I was reminded of all this recently as I sat in the attic of Peter’s lovely house recording one of 90 little takes that comprised my electric guitar part for one of our newer songs. Peter and I have been writing and playing together for 4-5 years (officially) and as we continue on this huge project of recording our first real, fully tracked, studio album I see that we have achieved something brilliant. We are far from mediocre. It took me a long while to realize this. Much like a kid who is short for most of hir formative years who suddenly gets a growth spurt, never quite understanding that zie’s not short anymore, Peter and I used to be quite mediocre musically. Our friends supported us because they were our friends…and often I feared we were subjecting them to our music, rather than entertaining them. I still have a hard time understanding that this isn’t the case anymore. Sure, most of our fan base are our friends, but I think they actually like to come listen to us play. I think they actually find us entertaining and really worth listening to. Our friends know the words to our older songs.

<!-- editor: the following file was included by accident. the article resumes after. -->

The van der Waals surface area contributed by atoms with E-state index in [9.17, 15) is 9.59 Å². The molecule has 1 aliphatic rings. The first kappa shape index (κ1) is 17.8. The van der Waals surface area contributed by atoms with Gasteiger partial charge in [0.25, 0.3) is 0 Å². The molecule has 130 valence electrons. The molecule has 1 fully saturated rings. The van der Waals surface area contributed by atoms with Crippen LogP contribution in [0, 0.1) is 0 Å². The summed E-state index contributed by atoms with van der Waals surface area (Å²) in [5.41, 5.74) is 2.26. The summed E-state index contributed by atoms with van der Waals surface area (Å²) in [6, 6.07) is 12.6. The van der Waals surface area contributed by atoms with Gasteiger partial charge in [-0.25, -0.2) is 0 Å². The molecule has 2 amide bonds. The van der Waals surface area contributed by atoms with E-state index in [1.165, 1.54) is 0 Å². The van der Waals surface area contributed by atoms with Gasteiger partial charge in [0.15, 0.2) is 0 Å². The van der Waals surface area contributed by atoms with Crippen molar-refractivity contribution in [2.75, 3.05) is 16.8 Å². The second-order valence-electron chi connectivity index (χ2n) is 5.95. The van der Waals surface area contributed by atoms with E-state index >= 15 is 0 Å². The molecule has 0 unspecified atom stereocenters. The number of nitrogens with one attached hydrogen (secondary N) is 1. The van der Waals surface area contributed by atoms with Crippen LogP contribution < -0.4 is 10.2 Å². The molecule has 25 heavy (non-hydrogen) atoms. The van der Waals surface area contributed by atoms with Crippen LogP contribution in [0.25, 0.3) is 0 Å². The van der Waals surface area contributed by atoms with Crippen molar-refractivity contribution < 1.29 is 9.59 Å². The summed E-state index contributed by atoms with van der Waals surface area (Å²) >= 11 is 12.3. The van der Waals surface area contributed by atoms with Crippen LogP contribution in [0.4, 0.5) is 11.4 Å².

At a rehearsal recently, I found myself somehow distanced from the rest of the band. I was listening to everyone but myself and I found myself thinking, “Wow, this band is awesome.” I spoke to myself as though I wasn’t part of it. It was a moment of slight objectiveness wherein I could hear how great a band Arcati Crisis is and then I remembered that I get to front it often. I looked over at Peter and thought about how we’ve known each other for 17 years and have managed to get here. No, we aren’t making any money and we don’t have a lot of notoriety, but it is a legacy that I am proud to have etched on my past and present. I think about that conversation with Bob and I am happy to say that I didn’t just write some songs to say that I had done it. I wrote some songs because I had songs to write. If I were die suddenly, I would at least have those songs to leave behind and by listening to them you would get a pretty wonderful idea of who I am.